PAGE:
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Mount Desert Island off the coast of northern Maine is known for its dramatic scenery. Acadia National Park covers much of the island with its steep forests plunging down to the water. Writer Roxanna Robinson has a home on the island and she sent us this postcard for our series Wish You Were Here.

ROXANA ROBINSON: Our cove is silent, ringed by white pines, salt grass and bayberry. Our house is up among the trees and, from my desk, I can watch the cove. Sometimes I see a fox or coyote trotting along the shore. Sometimes I see a stalking great blue heron or a sweeping kingfisher.

Recently, we've had a pair of loons. This is an honor. Loons are royalty.

Loons are big handsome water birds - black and white, with distinctive markings and a regal manner. Males and females are identical, and they both look as if they were designed by a graphic artist. They're striped, dotted, checkered and incredibly chic. Their backs are patterned. Their breasts are snowy white. They wear wide black chokers around their throats. Their heads are glossy black, and their eyes, their jewel-like eyes are ruby red. A loon looks magical, like a bird conjured up by a spell.

Loons are powerful swimmers, extraordinary divers and fabulous parents. They're also kind of adorable. They have two chicks at a time, and when these hatch, the parents carry them around on their backs - tiny, fuzzy nestlings, safely adrift on mom or dad. When our loons' chicks were nearly grown, the family came down to our cove. In the afternoons, I saw them rocking on the green water. Each sighting is like a gift, and I watched with my breath held, but the pleasure is not just in looking at these birds.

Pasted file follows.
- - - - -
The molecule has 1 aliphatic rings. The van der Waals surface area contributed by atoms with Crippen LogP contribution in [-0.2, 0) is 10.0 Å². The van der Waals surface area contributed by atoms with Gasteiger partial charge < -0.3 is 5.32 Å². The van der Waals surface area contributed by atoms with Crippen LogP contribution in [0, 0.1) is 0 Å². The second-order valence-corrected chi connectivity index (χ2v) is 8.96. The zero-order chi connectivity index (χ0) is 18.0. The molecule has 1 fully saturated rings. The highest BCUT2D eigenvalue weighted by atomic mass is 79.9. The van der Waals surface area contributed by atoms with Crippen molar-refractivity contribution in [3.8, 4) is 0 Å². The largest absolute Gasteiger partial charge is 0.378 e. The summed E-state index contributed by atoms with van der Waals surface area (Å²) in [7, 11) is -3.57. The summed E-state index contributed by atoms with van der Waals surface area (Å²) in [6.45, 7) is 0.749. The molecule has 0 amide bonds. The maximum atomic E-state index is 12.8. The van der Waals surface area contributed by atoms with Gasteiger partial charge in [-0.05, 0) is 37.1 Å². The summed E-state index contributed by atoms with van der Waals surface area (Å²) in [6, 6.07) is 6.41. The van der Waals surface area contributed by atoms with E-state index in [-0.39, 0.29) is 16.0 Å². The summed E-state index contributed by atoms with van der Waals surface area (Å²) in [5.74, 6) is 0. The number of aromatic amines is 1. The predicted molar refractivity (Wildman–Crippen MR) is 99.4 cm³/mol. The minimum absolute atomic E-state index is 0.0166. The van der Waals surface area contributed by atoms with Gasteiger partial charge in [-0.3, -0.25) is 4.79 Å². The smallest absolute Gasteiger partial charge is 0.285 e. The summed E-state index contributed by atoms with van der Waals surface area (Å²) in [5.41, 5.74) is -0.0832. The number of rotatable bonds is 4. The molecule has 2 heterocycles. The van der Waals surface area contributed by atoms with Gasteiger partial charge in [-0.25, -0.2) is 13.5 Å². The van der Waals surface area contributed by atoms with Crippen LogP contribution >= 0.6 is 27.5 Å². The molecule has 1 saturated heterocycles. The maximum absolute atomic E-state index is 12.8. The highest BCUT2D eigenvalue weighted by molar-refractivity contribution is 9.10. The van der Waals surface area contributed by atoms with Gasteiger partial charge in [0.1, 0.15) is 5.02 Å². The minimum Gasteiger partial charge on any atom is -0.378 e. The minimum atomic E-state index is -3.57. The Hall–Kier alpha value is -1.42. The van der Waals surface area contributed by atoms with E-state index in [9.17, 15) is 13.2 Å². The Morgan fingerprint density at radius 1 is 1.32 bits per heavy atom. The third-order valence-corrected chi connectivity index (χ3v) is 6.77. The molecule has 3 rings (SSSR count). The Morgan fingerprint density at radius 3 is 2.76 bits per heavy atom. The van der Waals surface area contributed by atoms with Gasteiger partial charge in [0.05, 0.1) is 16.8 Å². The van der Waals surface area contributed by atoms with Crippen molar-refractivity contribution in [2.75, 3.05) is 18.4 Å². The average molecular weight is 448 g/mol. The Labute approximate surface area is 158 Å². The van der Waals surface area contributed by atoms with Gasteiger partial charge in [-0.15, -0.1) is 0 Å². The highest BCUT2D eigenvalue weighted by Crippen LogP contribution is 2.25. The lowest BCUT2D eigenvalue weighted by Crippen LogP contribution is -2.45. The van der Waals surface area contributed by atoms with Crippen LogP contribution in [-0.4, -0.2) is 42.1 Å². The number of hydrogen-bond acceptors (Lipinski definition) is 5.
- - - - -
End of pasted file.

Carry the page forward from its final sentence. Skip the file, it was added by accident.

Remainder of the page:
Loons are never alone. They're always in pairs or in families. There's always another loon nearby, even if he's out of sight. They keep in touch by calling - pond to pond, cove to cove. Where are you, they seem to call. And I am here. If a visit from loons is like a visit from royalty, hearing the call is like receiving a blessing. The sound of a loon is the cry of the soul, a long, melodious drift.


ROBINSON: In the afternoons, they call briefly and quietly.


ROBINSON: But it's at night when the great songs are sung.


ROBINSON: Then the loons open their throats to the dark sky and the bright stars. I lie in bed with the windows wide.


ROBINSON: Where are you? I am here. I listen to those gorgeous dreaming cries. I hear that sweet opening into another world, and there's nowhere on the planet that I'd rather be.


CORNISH: Writer Roxana Robinson of Mount Desert Island off the coast of Maine. Her most recent book is called "Cost." Those loon sounds came to us courtesy of the Macaulay Library at the Cornell Lab of Ornithology.

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